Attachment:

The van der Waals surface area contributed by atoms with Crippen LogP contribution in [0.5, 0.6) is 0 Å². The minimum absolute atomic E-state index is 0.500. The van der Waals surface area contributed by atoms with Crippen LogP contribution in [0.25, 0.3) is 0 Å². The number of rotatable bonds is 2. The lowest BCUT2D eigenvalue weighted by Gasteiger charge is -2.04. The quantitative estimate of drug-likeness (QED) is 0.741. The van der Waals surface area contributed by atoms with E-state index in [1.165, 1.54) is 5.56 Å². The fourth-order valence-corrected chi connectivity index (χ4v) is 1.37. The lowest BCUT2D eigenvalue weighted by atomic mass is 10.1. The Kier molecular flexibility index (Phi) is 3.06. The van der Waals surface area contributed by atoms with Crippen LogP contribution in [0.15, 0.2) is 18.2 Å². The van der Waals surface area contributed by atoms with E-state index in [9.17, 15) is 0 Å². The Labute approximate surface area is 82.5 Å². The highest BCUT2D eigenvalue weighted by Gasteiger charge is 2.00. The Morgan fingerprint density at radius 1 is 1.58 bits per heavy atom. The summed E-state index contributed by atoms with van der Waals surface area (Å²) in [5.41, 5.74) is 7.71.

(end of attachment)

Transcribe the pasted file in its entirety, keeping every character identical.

The van der Waals surface area contributed by atoms with Crippen LogP contribution in [0.5, 0.6) is 0 Å². The minimum absolute atomic E-state index is 0.500. The van der Waals surface area contributed by atoms with Crippen LogP contribution in [0.25, 0.3) is 0 Å². The number of rotatable bonds is 2. The lowest BCUT2D eigenvalue weighted by Gasteiger charge is -2.04. The quantitative estimate of drug-likeness (QED) is 0.741. The van der Waals surface area contributed by atoms with E-state index in [1.165, 1.54) is 5.56 Å². The fourth-order valence-corrected chi connectivity index (χ4v) is 1.37. The lowest BCUT2D eigenvalue weighted by atomic mass is 10.1. The Kier molecular flexibility index (Phi) is 3.06. The van der Waals surface area contributed by atoms with Crippen LogP contribution in [0.15, 0.2) is 18.2 Å². The van der Waals surface area contributed by atoms with E-state index in [9.17, 15) is 0 Å². The Labute approximate surface area is 82.5 Å². The highest BCUT2D eigenvalue weighted by Gasteiger charge is 2.00. The Morgan fingerprint density at radius 1 is 1.58 bits per heavy atom. The summed E-state index contributed by atoms with van der Waals surface area (Å²) in [5.41, 5.74) is 7.71.